So while I really like the flexibility of Downtime, it’s not really much help for people like me who don’t have much self control.


Flora is a free focus timer app that grows a virtual trees on your screen while you keep your hands off your phone. But if you dare to exit the app to look at other stuff on your phone the tree dies. There are no hard locks here either though and the app works by incentivising you to achieve a goal.

If you need something stronger than just seeing your virtual tree blossom to stop you from using your phone, you can bet actual money on achieving your goal. You choose an amount and, if you fail, the app uses the money to plant a real tree in Africa or East Asia. Or you can opt for a regular subscription instead and the money you pay will be used to plant a tree every time you reach a goal. So basically you can curb your social media use and do a good deed for the environment at the same time - what’s not to like?

The gamification definitely works and I loved the excitement of seeing my trees grow but I was still checking my social media in between sessions.


At the end of the week I decided to try one more app - DinnerMode. This free app is designed mostly to make you put your phone away at a table and enjoy meal times with your family and friends. It’s super simple and you don’t have to register or set up an account, you simply choose an amount of time you would like (options are 15 minutes, 30 minutes and 1 hour) and then literally step away from your phone.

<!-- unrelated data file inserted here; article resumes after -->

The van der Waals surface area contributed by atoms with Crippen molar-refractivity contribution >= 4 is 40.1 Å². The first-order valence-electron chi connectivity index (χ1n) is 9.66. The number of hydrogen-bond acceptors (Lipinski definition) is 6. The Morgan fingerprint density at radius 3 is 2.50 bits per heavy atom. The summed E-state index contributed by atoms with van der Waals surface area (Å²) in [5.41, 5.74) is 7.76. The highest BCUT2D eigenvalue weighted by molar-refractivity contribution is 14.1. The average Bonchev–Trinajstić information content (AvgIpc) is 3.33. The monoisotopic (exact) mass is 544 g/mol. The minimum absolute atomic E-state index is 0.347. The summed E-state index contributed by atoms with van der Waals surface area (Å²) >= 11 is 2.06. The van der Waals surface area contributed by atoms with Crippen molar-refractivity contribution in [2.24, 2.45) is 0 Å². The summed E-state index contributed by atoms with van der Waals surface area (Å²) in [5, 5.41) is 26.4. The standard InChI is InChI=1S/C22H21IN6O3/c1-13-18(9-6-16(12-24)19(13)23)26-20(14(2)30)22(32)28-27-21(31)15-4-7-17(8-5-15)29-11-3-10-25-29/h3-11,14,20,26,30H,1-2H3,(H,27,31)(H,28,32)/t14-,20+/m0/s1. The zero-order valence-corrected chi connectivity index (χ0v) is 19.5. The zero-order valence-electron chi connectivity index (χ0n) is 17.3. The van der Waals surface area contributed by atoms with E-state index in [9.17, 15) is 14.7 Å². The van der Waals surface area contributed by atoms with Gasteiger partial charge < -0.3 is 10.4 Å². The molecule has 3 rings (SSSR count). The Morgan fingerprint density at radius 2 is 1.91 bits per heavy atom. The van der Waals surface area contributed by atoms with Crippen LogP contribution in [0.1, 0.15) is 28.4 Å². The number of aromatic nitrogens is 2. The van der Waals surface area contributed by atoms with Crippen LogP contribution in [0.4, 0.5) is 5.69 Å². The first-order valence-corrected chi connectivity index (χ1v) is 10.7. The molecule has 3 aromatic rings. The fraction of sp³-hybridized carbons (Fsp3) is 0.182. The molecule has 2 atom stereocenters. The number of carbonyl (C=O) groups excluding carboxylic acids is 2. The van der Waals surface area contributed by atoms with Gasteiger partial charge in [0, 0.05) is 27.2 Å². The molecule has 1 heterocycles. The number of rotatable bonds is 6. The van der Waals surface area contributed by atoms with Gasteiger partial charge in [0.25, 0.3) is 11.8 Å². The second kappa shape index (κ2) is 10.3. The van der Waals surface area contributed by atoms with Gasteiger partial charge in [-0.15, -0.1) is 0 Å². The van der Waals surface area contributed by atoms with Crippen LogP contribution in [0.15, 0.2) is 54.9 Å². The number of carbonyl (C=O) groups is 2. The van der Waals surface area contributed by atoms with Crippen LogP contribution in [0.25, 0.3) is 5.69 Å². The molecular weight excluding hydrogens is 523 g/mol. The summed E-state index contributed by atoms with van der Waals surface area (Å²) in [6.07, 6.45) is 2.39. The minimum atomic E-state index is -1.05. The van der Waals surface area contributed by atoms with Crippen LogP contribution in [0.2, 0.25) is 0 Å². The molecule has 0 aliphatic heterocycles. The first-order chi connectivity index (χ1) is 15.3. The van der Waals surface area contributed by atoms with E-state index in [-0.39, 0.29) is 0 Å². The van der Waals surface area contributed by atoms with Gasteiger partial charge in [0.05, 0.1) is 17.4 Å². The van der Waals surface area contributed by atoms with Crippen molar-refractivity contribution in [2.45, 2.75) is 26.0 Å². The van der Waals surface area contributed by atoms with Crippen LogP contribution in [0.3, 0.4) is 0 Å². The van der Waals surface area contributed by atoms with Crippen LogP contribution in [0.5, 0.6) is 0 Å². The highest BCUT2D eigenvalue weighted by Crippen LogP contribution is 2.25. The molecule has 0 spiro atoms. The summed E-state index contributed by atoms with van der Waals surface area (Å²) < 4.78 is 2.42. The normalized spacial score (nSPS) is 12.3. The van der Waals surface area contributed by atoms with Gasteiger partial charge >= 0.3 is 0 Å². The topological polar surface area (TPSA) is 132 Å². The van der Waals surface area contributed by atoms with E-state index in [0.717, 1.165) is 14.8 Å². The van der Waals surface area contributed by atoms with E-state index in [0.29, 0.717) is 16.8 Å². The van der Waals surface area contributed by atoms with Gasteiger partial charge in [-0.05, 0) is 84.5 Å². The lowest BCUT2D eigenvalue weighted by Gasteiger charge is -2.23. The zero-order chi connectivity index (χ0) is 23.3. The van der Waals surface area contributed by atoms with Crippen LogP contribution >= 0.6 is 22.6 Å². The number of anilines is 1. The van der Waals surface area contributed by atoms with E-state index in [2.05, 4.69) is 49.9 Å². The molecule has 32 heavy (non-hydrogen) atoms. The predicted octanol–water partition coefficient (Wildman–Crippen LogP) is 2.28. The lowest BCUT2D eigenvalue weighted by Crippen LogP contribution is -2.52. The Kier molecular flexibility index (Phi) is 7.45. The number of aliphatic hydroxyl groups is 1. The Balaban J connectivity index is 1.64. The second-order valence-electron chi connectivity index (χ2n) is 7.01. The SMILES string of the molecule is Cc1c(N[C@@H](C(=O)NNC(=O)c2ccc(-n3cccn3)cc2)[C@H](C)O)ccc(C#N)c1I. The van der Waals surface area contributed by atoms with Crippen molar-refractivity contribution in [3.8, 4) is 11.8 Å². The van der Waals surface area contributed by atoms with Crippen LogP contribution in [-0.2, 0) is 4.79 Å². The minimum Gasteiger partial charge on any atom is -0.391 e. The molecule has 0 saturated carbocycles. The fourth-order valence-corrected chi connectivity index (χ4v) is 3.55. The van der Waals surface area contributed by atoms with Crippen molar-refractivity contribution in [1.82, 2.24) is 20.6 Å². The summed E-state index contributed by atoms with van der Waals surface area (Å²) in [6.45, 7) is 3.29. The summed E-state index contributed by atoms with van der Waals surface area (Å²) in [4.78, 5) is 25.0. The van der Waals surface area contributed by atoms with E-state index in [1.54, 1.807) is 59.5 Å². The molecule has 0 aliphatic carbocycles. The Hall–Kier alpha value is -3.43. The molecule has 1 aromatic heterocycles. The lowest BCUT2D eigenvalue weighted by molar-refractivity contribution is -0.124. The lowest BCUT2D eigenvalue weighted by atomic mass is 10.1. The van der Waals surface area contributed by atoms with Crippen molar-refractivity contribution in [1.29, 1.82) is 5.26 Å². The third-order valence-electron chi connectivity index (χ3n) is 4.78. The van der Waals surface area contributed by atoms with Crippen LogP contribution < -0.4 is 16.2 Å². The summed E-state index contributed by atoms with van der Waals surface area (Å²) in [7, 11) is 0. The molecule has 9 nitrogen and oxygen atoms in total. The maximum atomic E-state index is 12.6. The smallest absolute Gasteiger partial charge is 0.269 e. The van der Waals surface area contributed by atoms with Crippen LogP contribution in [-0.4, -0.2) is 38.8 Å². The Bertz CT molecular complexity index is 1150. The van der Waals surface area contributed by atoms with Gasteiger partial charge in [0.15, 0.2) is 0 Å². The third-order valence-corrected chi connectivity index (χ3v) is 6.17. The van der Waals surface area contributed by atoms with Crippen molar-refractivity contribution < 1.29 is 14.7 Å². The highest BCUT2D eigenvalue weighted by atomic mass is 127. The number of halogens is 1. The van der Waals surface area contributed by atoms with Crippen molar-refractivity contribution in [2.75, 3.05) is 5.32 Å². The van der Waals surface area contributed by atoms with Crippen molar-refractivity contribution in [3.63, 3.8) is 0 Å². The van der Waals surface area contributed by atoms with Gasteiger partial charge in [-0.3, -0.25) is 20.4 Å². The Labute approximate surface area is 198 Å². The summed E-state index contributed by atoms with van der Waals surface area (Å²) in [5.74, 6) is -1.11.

If you cave in and pick up your phone (you don’t even have to unlock it) the app lets you know that you failed the challenge. So you better not touch your phone at all and go enjoy spending time with your friends. The app also only works if you place your phone face down on a flat surface such as a desk, it doesn’t register if you dump it in your handbag (I learned the hard way).

While it’s not as sophisticated as the other options I’ve tried, I really liked this app and it works very well to encourage you to forget about your phone complete for a short period of time such as dinner with your family or play time with your child. You don’t only refrain from using social media but also from texting and taking calls so you can give your undivided attention to the people you’re with.


Not using my phone was so much harder than I expected. While I managed to cut my social media use by over 30% I still unlocked my phone on average 70 times a day! Wow! It just shows how strong the compulsion to stay connected is and how hard it is to break a habit so deeply ingrained in your brain.

As a young professional living in London I rely on my phone to figure out how to get to places, discover new places to visit and things to do, make event and restaurant bookings, read the news, date and make arrangements to hang out with friends. Even my grad school has its own app where you can read and download lectures, interact with tutors and check your grades. This is what modern city life looks like.

But I also spend an awfully large chunk of my week just mindlessly looking at stuff, liking pictures of other people’s breakfast and checking what people I’ve not spoken to for 20 years are up to. This kind of thing isn’t heatlhy and can leave you feeling inadequate or overly critical towards yourself. Staying off social media for a week made me more aware of it and I’ve been more conscious and purposeful in how I spend my time since.

Can you relate? Have you used any of those apps? What’s your relationship with social media and your phone? Let me know in the comments!